Saturday, May 18, 2024

Guest Blogger Series: Congresswoman Judy Chu “Improving the Lives of Immigrant Workers”

Abel Moreno can’t forget the day last December when he and his girlfriend were pulled over by Officer Marcus Jackson.  After ordering them from the car, the Charlotte cop fondled Moreno’s girlfriend and arrested Moreno when he intervened.  The department fired Jackson and charged him with sexually assaulting six women – including Moreno’s girlfriend – all while on duty.

Police dropped the charges against Moreno.  But now he faces deportation because, when falsely arrested, authorities learned that he’d been working here for six years without documentation.

Fortunately, an immigration judge recently granted Moreno six more months in the U.S. to try and obtain a visa that’s available to immigrants who assist with criminal prosecutions.

The program, called a U-Visa, provides victims of certain crimes with up to 4 years of temporary legal status and work eligibility.  Victims’ family members may also be included, if they meet certain criteria.

It’s a smart policy that makes our country safer and ensures we don’t punish people who work with police.  However, the law falls short.  It fails to address one of the biggest problems facing our country: the abuse of workers.

This past Wednesday, I joined Farmworker Justice and Oxfam America as they unveiled their new report, Weeding Out Abuses.  It outlines our broken farm labor system and offers recommendations to increase enforcement and improve the lives of workers across the country.

The words that most struck me during Wednesday’s briefing came from Margarito Martinez Saucedo, a dairy farmer from Washington state.  He explained that many immigrant workers don’t speak out for fear retaliation from their employers and punishment from the government.  And he’s pretty justified – when Margarito’s employers learned he was organizing his fellow farmworkers, they fired him on the spot.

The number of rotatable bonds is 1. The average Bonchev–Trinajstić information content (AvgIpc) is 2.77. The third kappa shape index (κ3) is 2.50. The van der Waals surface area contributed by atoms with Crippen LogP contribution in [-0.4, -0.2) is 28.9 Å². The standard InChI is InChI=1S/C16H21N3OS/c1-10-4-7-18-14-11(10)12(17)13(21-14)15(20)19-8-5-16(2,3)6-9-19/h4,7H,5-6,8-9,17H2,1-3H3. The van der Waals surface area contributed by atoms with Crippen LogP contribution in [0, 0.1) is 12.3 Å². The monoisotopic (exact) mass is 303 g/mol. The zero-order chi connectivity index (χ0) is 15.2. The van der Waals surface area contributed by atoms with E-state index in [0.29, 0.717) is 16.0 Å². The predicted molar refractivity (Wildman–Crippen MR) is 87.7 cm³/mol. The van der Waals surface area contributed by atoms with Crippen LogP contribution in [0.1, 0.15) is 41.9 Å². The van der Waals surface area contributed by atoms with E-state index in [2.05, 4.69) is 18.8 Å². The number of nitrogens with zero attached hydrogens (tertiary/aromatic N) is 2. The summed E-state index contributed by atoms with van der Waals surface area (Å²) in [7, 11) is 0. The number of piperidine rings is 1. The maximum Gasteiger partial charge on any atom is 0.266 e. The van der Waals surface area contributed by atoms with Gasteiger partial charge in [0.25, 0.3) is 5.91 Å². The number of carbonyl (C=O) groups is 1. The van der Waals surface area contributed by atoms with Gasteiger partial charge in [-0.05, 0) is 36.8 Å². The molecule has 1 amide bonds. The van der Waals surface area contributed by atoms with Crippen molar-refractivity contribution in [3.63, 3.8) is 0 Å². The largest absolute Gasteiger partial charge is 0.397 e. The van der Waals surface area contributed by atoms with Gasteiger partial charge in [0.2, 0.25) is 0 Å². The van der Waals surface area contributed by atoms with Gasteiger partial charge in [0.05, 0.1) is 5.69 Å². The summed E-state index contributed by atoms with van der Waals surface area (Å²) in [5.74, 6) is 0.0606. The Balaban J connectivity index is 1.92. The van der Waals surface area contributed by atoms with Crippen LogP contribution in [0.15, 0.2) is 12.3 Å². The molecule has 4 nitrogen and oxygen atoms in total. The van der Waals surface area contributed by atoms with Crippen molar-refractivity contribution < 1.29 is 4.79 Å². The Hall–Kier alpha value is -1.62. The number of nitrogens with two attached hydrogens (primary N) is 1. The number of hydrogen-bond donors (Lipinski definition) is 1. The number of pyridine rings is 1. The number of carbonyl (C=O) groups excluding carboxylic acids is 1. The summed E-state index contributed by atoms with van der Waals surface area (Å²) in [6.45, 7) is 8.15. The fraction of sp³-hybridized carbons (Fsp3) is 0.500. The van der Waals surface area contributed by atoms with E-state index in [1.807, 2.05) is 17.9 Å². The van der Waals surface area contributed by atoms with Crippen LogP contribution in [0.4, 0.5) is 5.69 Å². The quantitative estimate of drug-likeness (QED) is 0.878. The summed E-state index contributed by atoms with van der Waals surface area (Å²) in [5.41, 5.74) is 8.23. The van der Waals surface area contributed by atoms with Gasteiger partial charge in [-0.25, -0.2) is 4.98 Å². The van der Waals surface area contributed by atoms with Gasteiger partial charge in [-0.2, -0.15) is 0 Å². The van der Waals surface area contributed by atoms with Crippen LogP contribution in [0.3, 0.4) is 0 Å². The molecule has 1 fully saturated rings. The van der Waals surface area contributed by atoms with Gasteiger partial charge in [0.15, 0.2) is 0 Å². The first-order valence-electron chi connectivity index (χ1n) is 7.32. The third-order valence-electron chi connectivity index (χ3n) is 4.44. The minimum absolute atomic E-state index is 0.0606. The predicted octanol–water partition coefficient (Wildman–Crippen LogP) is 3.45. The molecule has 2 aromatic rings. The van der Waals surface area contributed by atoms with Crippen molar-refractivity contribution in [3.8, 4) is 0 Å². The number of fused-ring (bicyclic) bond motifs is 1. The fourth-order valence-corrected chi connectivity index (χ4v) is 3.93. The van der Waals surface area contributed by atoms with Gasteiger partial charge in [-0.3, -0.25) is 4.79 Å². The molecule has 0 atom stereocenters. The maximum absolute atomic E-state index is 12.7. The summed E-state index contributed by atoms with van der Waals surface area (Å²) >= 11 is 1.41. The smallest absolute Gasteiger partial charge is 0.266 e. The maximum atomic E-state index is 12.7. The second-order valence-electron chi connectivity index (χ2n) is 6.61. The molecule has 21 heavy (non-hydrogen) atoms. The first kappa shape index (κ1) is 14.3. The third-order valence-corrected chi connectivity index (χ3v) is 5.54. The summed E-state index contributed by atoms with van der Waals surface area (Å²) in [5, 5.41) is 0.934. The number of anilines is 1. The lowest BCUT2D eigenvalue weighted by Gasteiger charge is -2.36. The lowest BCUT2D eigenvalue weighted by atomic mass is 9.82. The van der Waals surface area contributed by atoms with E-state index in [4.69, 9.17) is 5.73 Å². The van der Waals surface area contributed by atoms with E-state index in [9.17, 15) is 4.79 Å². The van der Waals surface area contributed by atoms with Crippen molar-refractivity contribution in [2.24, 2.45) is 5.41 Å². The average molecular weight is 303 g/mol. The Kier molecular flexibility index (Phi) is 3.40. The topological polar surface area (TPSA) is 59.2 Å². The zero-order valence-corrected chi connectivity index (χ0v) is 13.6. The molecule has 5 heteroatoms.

You see, current law deters immigrant workers from reporting labor violations because it offers no protection from employers who report workers to immigration authorities just for asserting their rights.  If undocumented workers complain about working conditions, employers can just report them to immigration officials, have them deported, and find someone new to mistreat and pay a substandard wage.

Even workers here legally on visas tied to their employers often back down because they lose their status if they’re fired.  This lets underhanded employers abuse our country’s immigration laws to evade their responsibilities to provide fair wages and working conditions.

This situation undermines opportunities for immigrants and U.S.-born workers alike.

That’s why we need to fix this problem, and protect Margarito and others like him. And that’s why I am pushing to protect immigrant employees who report labor violations from retaliation. We need legislation to ensure unscrupulous employers can’t undercut honest businesses that play by the rules. Doing so will improve the conditions, wages and opportunities of every person working in America – and that’s a cause everyone can get behind.

Dr. Judy Chu was elected to the U.S. House of Representatives from the San Gabriel Valley and East Los Angeles in July 2009. She immediately got to work representing the interests of her constituents, working through the night on her first day in office, during a marathon debate on important healthcare reform legislation as part of her first assignment on the House Education and Labor Committee.

Congresswoman Chu is a strong advocate for effective and humane immigration reform.  She is on the House Immigration Subcommittee and is an original co-sponsor of the Comprehensive Immigration Reform (CIR-ASAP).